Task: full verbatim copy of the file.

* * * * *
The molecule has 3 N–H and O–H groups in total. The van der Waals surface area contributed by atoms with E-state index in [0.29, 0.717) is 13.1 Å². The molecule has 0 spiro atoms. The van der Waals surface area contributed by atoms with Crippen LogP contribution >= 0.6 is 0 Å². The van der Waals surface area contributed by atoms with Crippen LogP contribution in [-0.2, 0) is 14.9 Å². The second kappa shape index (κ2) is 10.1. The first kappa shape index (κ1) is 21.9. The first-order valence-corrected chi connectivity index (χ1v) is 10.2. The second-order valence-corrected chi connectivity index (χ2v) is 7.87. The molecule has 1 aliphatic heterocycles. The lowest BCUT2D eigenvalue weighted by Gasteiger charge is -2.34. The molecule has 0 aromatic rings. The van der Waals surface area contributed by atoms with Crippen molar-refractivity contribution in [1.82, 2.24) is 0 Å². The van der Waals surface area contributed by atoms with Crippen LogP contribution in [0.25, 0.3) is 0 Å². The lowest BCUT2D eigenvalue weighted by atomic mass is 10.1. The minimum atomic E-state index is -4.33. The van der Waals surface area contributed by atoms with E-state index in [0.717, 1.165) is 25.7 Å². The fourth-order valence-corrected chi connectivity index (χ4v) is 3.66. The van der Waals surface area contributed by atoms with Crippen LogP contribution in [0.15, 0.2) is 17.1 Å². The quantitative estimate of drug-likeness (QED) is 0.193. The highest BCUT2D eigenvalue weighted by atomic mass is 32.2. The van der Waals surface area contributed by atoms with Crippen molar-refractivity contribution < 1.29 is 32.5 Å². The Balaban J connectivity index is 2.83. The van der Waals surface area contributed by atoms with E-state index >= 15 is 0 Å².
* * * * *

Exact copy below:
The molecule has 3 N–H and O–H groups in total. The van der Waals surface area contributed by atoms with E-state index in [0.29, 0.717) is 13.1 Å². The molecule has 0 spiro atoms. The van der Waals surface area contributed by atoms with Crippen LogP contribution >= 0.6 is 0 Å². The van der Waals surface area contributed by atoms with Crippen LogP contribution in [-0.2, 0) is 14.9 Å². The second kappa shape index (κ2) is 10.1. The first kappa shape index (κ1) is 21.9. The first-order valence-corrected chi connectivity index (χ1v) is 10.2. The second-order valence-corrected chi connectivity index (χ2v) is 7.87. The molecule has 1 aliphatic heterocycles. The lowest BCUT2D eigenvalue weighted by Gasteiger charge is -2.34. The molecule has 0 aromatic rings. The van der Waals surface area contributed by atoms with Crippen molar-refractivity contribution in [1.82, 2.24) is 0 Å². The van der Waals surface area contributed by atoms with Crippen LogP contribution in [0.25, 0.3) is 0 Å². The lowest BCUT2D eigenvalue weighted by atomic mass is 10.1. The minimum atomic E-state index is -4.33. The van der Waals surface area contributed by atoms with E-state index in [0.717, 1.165) is 25.7 Å². The fourth-order valence-corrected chi connectivity index (χ4v) is 3.66. The van der Waals surface area contributed by atoms with Crippen LogP contribution in [0.15, 0.2) is 17.1 Å². The quantitative estimate of drug-likeness (QED) is 0.193. The highest BCUT2D eigenvalue weighted by atomic mass is 32.2. The van der Waals surface area contributed by atoms with Crippen molar-refractivity contribution < 1.29 is 32.5 Å². The Balaban J connectivity index is 2.83. The van der Waals surface area contributed by atoms with E-state index >= 15 is 0 Å².